Marketers should take note of Apple’s decision to force app developers to request permission to track users across apps and websites, writes Jack Shearring.

What is ATT?

Apple’s fascinating ongoing crusade to champion user privacy is about to reach another pivotal stage with the implementation of its AppTrackingTransparency (ATT) policy, a move which will change mobile advertising tracking and measurement as we know it.

Back in June 2020, Apple announced it was changing the way app developers can track users across other apps and websites by altering how developers are able to access Apple’s Identifier for Advertisers (IDFA), which has long been the staple of mobile measurement and attribution for iOS mobile advertising campaigns.

The IDFA allows apps to serve personalised and targeted mobile ads to users within iOS apps, track the user’s actions and measure campaigns against advertiser goals (app installs, clicks, sales etc.). The IDFA keeps the user’s identity private but attributes their actions across apps and website to a single ID that can be tracked by mobile marketers, app developers and mobile ad networks.

Unlike the third-party cookie, IDFA isn’t going to be retired as part of ATT. Apple will now force app developers to request permission to track users across apps and websites (and therefore use the user’s IDFA) by pushing a notification where the user can ‘Allow’ or ‘Ask App not to Track’.

Importantly, Apple isn’t just stopping there: the conditions for ATT require app developers not to use any other workarounds or methods to track the user outside of IDFA. If they do, the app risks facing expulsion from the iOS App Store.

Why is this a problem for Google and Facebook?

Apple has always predominantly been a product company, not an advertising company. For many years it has openly stated that its focus is making money from selling its products and services, rather than making money from advertising. Google and Facebook, on the other hand, are very much reliant on advertising revenue, making this ATT implementation very problematic for them as app developers.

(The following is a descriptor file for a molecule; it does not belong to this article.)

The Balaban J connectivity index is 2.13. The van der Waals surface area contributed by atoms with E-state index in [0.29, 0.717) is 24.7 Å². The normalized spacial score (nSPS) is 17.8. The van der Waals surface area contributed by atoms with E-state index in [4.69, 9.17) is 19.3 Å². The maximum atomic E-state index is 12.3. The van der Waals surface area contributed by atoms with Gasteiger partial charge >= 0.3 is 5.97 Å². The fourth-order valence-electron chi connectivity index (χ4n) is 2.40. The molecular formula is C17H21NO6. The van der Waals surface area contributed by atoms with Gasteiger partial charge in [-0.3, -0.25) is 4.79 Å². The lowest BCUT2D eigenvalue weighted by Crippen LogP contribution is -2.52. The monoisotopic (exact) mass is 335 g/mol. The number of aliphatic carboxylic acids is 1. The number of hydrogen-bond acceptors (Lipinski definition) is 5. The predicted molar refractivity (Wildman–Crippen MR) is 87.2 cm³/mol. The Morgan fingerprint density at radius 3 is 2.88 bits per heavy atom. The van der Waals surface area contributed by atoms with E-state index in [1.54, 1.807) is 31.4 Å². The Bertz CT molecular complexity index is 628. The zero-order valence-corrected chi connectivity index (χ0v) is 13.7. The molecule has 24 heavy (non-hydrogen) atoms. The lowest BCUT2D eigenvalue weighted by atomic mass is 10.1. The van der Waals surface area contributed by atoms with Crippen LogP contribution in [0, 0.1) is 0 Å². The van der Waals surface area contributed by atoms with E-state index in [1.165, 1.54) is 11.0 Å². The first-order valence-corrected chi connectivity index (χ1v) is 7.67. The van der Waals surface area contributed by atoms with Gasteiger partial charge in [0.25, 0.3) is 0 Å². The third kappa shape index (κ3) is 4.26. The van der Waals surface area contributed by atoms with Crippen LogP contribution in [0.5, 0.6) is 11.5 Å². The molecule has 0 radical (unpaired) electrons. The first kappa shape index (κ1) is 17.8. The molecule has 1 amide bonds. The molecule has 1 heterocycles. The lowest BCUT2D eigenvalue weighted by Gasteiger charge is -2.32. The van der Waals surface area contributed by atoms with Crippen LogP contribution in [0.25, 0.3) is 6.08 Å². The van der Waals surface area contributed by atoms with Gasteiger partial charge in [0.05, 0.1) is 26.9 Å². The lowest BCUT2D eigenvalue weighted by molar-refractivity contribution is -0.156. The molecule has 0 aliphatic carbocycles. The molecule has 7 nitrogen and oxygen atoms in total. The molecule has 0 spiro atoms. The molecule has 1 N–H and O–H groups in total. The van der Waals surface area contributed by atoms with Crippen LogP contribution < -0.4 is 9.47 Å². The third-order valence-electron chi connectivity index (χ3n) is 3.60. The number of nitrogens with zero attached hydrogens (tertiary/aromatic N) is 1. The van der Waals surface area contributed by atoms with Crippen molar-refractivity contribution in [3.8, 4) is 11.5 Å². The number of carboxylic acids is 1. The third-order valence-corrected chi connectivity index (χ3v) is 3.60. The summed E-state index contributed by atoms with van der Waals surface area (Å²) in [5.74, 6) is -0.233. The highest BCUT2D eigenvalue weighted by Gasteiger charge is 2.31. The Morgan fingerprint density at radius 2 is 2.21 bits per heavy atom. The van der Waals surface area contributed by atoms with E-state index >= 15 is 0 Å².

Understandably, most marketers believe that a large number of users will opt-out of this tracking due to their concerns over data privacy, therefore stopping app developers and ad networks from using the IDFA, tracking the user activity and accessing the corresponding insights. For marketers, this also stops apps being able to attribute conversions to their advertising campaigns, representing a big change in the way their mobile campaigns will be measured and their conversions credited.

Facebook – and Mark Zuckerberg personally – has criticised Apple’s ATT by questioning its true motives with a series of newspaper adverts and a Speak Up For Small Business website. Despite the public criticism and an initial resistance against using IDFAs as a result of the policy, Facebook has stated it will continue to use the IDFA for the Facebook app on iOS – it has been strong-armed into the decision, and it doesn’t have an alternative. ATT news has caused Facebook’s stock to fall, despite the company posting positive year-on-year advertising revenue growth – it’s something investors are closely monitoring and the impact on Facebook’s business value will be intriguing.